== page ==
Tag Archives: Lance Reddick

Pennies From Heaven

Faith Ba$ed

by Hope Madden and George Wolf

I have seen Faith Ba$ed and I am outraged.

People that haven’t seen it are outraged, and you know what that is?

Outrageous, but not surprising.

According to writer and co-star Luke Barnett, people are upset at just “the idea of it.” And that’s an ironic protest that actually speaks more negatively about the Christian film industry than anything in this actual movie.

Barnett and director Vincent Masciale, both Funny or Die veterans, are more interested in the goofy exploits of two lifelong friends in California who are having trouble adjusting to adulthood.

Tanner (Tanner Thomason) is a ladies man bartender whose life goals don’t extend beyond drinking and hanging out with friends. Luke (Barnett) cleans pools while peddling the weight loss tea pyramid scheme of his entrepreneurial idol Nicky Steele (Jason Alexander in a bonkers cameo).

Luke and Tanner are big movie fans, and when they discover just how profitable the faith-based market is, a plan emerges. If they can make their own “Jesus” film and sell it to ChristFlix pictures, there should be more than enough profit to stuff their pockets and help out the local Elevate Church where Luke’s father (Lance Reddick) is the pastor.

The big question: can the boys snag Butch Savage (David Koechner, bonkers himself), the action hero from their youth, for the pivotal role?

Masciale, helming his second feature, brings an irresistibly absurdist vibe to the shenanigans that practically begs you not to overthink any of it. Sometimes we get character interviews as per a mockumentary, sometimes we don’t. The continuity and internal logic gets shaky at times, all of which falls perfectly in line with the movie within this movie.

Good-natured fun is certainly had at the expense of the faith-based industry. Margaret Cho’s appearance as a ChristFlix executive running down the rules of Christian films is every bit the bullseye of the horror rules in Scream, and the big Christian yacht rock concert (pay attention to those lyrics!) is subtle perfection.

But it’s the continued success of the Christian entertainment industry that makes it ripe for satire. And while Faith Ba$ed uses the setting to great advantage, its knives are never out for the believers themselves.

Because you know what else Barnett’s script gives us? A church community that is welcoming to all, one where people missing something in their lives can and do find real fulfillment.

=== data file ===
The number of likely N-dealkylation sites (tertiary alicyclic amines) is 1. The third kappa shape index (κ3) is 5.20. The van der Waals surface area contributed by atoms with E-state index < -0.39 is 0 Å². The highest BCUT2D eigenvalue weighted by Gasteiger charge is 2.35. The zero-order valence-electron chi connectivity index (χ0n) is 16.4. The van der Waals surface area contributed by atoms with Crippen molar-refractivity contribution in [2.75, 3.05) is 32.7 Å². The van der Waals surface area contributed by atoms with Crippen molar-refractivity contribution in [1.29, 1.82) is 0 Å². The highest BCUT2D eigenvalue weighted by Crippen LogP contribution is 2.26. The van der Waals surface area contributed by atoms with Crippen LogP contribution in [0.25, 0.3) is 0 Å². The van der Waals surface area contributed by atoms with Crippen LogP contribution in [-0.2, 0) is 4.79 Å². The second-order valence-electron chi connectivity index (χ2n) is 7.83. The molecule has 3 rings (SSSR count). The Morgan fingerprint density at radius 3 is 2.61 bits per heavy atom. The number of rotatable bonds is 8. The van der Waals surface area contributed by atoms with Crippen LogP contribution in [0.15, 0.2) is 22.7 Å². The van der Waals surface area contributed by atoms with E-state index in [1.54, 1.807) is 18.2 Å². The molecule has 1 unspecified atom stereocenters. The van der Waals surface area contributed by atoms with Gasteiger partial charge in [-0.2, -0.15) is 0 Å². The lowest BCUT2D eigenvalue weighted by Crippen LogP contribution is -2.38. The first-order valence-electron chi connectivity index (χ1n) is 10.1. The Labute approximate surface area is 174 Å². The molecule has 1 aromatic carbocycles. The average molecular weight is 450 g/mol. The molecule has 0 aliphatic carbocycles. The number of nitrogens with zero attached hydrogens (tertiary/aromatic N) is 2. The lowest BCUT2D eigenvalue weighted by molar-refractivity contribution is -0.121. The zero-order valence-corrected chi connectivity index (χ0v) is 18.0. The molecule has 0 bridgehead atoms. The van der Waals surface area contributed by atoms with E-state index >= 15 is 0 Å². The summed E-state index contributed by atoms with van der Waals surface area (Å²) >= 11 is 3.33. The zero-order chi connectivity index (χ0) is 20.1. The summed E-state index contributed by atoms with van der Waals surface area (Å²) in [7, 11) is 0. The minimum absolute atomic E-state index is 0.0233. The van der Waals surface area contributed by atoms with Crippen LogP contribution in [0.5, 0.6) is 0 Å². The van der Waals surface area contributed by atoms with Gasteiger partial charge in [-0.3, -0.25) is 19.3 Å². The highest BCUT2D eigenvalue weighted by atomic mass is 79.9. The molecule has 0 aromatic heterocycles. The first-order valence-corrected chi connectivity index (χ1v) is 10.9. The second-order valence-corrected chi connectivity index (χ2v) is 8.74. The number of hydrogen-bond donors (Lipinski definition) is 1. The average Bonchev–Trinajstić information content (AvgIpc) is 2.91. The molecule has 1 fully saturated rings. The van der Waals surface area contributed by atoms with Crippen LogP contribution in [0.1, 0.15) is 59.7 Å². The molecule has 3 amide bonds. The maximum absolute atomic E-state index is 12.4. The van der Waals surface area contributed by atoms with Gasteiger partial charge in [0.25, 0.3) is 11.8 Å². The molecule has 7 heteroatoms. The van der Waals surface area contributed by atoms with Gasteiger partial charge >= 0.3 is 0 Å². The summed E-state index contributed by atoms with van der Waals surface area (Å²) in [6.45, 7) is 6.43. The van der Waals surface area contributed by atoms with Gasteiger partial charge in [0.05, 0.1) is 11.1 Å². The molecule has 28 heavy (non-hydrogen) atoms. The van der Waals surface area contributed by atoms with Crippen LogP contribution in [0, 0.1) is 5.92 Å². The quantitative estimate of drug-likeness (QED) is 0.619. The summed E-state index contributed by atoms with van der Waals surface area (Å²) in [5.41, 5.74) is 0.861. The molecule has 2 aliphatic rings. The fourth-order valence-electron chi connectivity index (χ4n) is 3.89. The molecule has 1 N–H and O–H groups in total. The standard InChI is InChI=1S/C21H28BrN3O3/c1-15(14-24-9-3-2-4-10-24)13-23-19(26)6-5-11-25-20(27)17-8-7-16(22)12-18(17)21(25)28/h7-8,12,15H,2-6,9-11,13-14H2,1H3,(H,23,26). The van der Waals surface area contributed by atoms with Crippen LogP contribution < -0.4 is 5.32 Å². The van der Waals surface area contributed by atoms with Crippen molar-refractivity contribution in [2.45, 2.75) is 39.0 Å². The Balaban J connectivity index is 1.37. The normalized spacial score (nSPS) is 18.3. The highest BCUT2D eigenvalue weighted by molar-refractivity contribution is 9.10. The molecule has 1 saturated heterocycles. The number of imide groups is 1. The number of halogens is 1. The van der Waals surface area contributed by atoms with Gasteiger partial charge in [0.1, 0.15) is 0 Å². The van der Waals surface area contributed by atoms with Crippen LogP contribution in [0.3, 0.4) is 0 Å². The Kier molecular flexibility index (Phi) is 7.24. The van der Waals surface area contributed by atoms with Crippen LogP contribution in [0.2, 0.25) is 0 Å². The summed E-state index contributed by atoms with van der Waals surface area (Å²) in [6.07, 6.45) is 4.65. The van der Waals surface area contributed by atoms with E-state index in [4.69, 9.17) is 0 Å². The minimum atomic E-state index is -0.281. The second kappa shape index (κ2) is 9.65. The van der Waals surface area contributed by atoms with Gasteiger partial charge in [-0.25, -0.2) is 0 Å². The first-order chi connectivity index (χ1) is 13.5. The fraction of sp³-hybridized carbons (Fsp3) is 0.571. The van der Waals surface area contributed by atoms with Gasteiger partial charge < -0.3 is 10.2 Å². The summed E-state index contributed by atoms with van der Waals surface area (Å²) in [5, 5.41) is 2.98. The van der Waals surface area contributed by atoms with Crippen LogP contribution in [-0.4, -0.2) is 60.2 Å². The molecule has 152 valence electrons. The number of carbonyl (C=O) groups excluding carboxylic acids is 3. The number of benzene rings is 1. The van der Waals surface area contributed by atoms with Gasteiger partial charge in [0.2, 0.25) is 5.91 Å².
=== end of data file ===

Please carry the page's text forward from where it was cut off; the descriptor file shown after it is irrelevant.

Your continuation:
And it gives us plenty of laughs, memorable quotes and overall nuttiness at a time when we could use it.

Oh, the outrage.

Rules & Consequences

John Wick: Chapter 3—Parabellum

by Hope Madden

John F. Wick.

You have to tip your hat to a filmmaker who understands his strengths and plays to them. For Chad Stahelski, I think you just have to take the hat off entirely.

Kickboxer turned stunt man turned stunt coordinator turned helmsman of a phenomenon, Stahelski returns for his third tour with Keanu Reeves as dog-loving assassin widower John Wick for Chapter 3—Parabellum.

The great thing about chapters is that no one expects them to tell a whole story, and since storytelling and acting are not the strongest suits in this franchise, Stahelski wisely sharpens his focus on what is: action.

A breathless Act 1 (with a truly inspired use of the New York Public Library) picks up the moment John Wick 2 ends, mercifully dispensing with the need for exposition. In its stead, balletic mayhem.

The plot of sorts: Wick is in trouble with the guardians of the world’s assassin guild, approximately every third human in NYC is a hired killer, and there is a $14 million bounty on his head. Where can he go? What can he do?

These are questions Stahelski and his army of writers have fun answering with ludicrous, violent, exhausting, carnage-strewn glee.

Inside of 10 minutes it was clear that this is the best film of the trilogy.

Welcome new faces Anjelica Huston and Asia Kate Dillon cut impressive figures, though Halle Berry feels out of her depth and a clear sound stage representation of Morocco is the only clunky set piece in the movie.

Ian McShane, Lance Reddick and Laurence Fishburne return. Wisely, Stahelski lets these guys mete out most of the dialog. I’d wager Reeves utters fewer than 30 lines total.

Again, play to your strengths.

Dan Lausten’s camera ensures that you know when Reeves does his own action, most of which is choreographed and captured in long, fluid, serpentine shots with a lot of broken glass. Man, their easy-shatter glass budget must have been through the roof!

The Fast and Furious franchise didn’t become tolerable until it embraced the fact that it was a superhero series, abandoning all reason and logic and just jumping cars from the 100th floor of one building to the 100th floor of another. Luckily, it didn’t take John Wick six films to take flight.